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Cyber security in the European Union

As modern economies have embraced information and communication technologies, they have become vulnerable to cyber attacks. Such attacks are mounted by a wide variety of actors, some state-affiliated or enjoying state support. The methods and tools used are however largely the same.

Cyber security in the European Union

© Mila Gligoric / Fotolia

Cyberspace is an open environment, which poses a serious challenge to policy-makers. Its governance is shared by governments, the private sector and civil society. Cyber security efforts thus require the involvement of various stakeholders, in particular since the private sector owns the vast majority of hardware, software and information infrastructure.

Despite limits to its competence, the EU has sought to become a platform for common cyber security efforts by the Member States. It has tackled network security issues and set up procedures for the protection of critical infra­structure in Europe. Moreover, the EU has established minimum rules concerning criminal offences and facilitated law enforcement cooperation through Europol, including with the newly established European Cybercrime Centre.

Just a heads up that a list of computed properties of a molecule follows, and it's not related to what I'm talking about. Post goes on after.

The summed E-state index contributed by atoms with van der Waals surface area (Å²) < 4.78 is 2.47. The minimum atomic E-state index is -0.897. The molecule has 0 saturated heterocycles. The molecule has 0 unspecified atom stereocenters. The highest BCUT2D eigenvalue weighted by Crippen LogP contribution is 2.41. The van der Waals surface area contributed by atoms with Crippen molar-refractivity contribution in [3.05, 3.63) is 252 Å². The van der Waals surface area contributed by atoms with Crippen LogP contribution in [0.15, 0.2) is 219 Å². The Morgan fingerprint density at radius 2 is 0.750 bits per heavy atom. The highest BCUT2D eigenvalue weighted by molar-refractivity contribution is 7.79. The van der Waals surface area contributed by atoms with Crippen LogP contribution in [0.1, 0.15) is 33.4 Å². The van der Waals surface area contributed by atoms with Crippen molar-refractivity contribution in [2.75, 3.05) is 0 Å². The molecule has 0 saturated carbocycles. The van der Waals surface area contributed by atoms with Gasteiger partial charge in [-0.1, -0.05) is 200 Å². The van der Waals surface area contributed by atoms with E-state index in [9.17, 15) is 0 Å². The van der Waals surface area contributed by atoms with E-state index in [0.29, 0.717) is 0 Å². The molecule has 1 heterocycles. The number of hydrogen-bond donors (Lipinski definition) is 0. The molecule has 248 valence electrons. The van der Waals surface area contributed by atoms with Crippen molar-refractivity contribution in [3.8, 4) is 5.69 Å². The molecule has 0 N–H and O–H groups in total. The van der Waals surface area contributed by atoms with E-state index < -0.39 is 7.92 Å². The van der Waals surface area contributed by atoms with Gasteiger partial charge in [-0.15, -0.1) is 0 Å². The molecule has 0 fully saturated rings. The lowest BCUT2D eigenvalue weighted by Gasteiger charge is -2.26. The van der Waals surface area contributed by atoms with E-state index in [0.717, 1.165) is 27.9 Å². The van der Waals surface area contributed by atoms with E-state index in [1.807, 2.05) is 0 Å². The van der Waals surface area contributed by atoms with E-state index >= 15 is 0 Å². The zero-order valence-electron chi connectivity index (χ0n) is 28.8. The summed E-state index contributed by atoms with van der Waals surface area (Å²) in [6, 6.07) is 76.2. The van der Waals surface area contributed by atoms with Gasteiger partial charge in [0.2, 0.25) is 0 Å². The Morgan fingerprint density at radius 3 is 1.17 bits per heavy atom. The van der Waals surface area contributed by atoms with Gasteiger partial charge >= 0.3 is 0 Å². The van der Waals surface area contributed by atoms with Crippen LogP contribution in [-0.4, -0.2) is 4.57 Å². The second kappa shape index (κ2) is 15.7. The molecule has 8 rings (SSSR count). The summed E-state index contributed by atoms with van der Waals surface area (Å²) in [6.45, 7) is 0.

The Parliament has closely followed the Commission’s actions and commented in depth on its major policy documents. In 2013, it co-decided the Directive on attacks against information systems.

Read the whole briefing here

Countries producing malware

Countries producing malware

 

Discussion

4 thoughts on “Cyber security in the European Union

  1. The European Union must do its utmost to protect its internet systems and its members from cyber attacks and should always protect its citizens and have up to date cyber security.

    Like

    Posted by alleanzaliberali | November 13, 2013, 13:42
  2. Reblogged this on Libatech.

    Like

    Posted by libatech | November 13, 2013, 12:08

Trackbacks/Pingbacks

  1. Pingback: Through the digital looking glass – The week | Library of the European Parliament - November 15, 2013

  2. Pingback: 21% GDP productivity growth – Why the digital economy is important! | Library of the European Parliament - November 13, 2013

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